Plant ID forum: Aster cultivar?

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Name: Deb
Pacific Northwest (Zone 8b)
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Bonehead
Sep 21, 2015 10:52 AM CST
I have this simply noted as a New England aster, trying to narrow down the cultivar. From photo comparisons, my best guesses are Alma Potochke or Vibrant Dome. The coloring is closer to Vibrant Dome, but my plant is tall - more in the 3-4' range. Hella Lacy is another candidate. Any aster aficionados out there? @Lauribob this came from you, perhaps you have another photo you could supply. I don't have one showing the height, just this closeup of the blooms. I sure love the brilliant color.



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Name: Leslieray Hurlburt
Sacramento California (Zone 9b)
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HamiltonSquare
Sep 21, 2015 12:02 PM CST
What about 'September Ruby' it is 3'-4 tall? I have one this color but its the same height as 'Purple Dome' not sure which it is but I'm leaning toward 'Vibrant Dome'. Maybe @Lauribob can assess them both. It does seem that the disk of yours is a bit obscured by some petal growing from the center? Am I seeing that right. Is that the lacy part of 'Hella Lacy' ?
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[Last edited by HamiltonSquare - Sep 21, 2015 12:05 PM (+)]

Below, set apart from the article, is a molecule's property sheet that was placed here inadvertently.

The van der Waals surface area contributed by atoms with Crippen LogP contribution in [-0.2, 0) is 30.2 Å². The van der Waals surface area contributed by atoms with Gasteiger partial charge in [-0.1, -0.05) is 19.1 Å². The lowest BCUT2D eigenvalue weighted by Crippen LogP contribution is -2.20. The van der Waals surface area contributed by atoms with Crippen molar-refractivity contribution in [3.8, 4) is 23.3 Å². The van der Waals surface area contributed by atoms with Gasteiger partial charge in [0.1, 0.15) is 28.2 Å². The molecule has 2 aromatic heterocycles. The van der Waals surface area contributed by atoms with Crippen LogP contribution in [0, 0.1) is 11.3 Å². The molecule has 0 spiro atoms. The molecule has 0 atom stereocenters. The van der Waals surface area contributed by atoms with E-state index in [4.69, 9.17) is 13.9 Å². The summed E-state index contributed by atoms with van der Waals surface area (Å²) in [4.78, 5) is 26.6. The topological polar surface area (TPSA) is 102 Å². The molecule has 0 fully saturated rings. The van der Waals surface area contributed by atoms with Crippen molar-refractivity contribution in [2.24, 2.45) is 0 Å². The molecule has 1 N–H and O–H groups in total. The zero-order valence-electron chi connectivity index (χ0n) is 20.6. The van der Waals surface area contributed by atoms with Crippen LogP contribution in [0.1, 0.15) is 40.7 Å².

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Name: Lauri
North Central Washington (Zone 5b)
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lauribob
Sep 21, 2015 1:12 PM CST
I've been wanting to figure out that one too. I don't have any great pics of it, unfortunately. It's very tall for me - all of 4 feet, and grows into the hydrangea next to it or flops in the weeds. I should cut it back early so it can stand better on its own, but I never remember to do that. Here are a couple of poor pictures I have. Neither are in bright sunlight so mine looks darker than yours.
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Name: Kent Pfeiffer
Southeast Nebraska (Zone 5b)
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KentPfeiffer
Sep 21, 2015 1:58 PM CST

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New England Asters tend to be fairly short lived. But, they reseed well enough that, especially in informal plantings, it's easily possible to not notice that the original plant is gone and has been replaced by its children. I planted Purple Dome, Vibrant Dome, Alma Potochke, September Ruby and maybe a couple of other cultivars in my butterfly garden. Just seven years later, there's a kaleidoscope of colors out there and none of the plants could honestly be identified as any of the above cultivars.

In other words, unless you are sure you still have the original plant, or a cutting from it, you can't really be sure you have a named cultivar. Even when buying from a nursery, you have to hope they are propagating the plants vegetatively because, if they are growing them from seeds (which, in the case of asters, is a lot cheaper and easier), you aren't truly getting the cultivar you're paying for.
Name: Leslieray Hurlburt
Sacramento California (Zone 9b)
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HamiltonSquare
Sep 21, 2015 2:29 PM CST